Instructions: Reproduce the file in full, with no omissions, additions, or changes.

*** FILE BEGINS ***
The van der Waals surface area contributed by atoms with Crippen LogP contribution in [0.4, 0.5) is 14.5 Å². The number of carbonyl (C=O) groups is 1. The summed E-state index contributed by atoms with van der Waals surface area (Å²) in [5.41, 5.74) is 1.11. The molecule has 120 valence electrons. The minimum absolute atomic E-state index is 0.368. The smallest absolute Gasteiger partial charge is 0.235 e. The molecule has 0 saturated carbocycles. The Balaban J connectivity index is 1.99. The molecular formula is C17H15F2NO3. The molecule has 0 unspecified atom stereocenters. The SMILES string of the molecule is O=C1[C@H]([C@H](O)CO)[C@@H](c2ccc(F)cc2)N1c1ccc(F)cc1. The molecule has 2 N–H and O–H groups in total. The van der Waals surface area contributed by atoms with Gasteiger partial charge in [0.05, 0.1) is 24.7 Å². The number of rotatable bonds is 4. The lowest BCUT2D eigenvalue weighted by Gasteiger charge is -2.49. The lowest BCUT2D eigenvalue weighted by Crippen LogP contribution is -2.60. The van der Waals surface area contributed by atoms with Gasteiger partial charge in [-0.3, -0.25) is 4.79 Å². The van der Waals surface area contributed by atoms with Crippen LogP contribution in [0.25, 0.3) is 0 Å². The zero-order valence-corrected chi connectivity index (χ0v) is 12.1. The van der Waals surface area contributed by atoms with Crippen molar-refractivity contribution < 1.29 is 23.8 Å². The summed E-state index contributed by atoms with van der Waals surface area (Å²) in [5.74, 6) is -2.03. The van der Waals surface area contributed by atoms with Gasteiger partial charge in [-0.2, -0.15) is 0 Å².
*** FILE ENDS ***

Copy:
The van der Waals surface area contributed by atoms with Crippen LogP contribution in [0.4, 0.5) is 14.5 Å². The number of carbonyl (C=O) groups is 1. The summed E-state index contributed by atoms with van der Waals surface area (Å²) in [5.41, 5.74) is 1.11. The molecule has 120 valence electrons. The minimum absolute atomic E-state index is 0.368. The smallest absolute Gasteiger partial charge is 0.235 e. The molecule has 0 saturated carbocycles. The Balaban J connectivity index is 1.99. The molecular formula is C17H15F2NO3. The molecule has 0 unspecified atom stereocenters. The SMILES string of the molecule is O=C1[C@H]([C@H](O)CO)[C@@H](c2ccc(F)cc2)N1c1ccc(F)cc1. The molecule has 2 N–H and O–H groups in total. The van der Waals surface area contributed by atoms with Gasteiger partial charge in [0.05, 0.1) is 24.7 Å². The number of rotatable bonds is 4. The lowest BCUT2D eigenvalue weighted by Gasteiger charge is -2.49. The lowest BCUT2D eigenvalue weighted by Crippen LogP contribution is -2.60. The van der Waals surface area contributed by atoms with Gasteiger partial charge in [-0.3, -0.25) is 4.79 Å². The van der Waals surface area contributed by atoms with Crippen LogP contribution in [0.25, 0.3) is 0 Å². The zero-order valence-corrected chi connectivity index (χ0v) is 12.1. The van der Waals surface area contributed by atoms with Crippen molar-refractivity contribution < 1.29 is 23.8 Å². The summed E-state index contributed by atoms with van der Waals surface area (Å²) in [5.74, 6) is -2.03. The van der Waals surface area contributed by atoms with Gasteiger partial charge in [-0.2, -0.15) is 0 Å².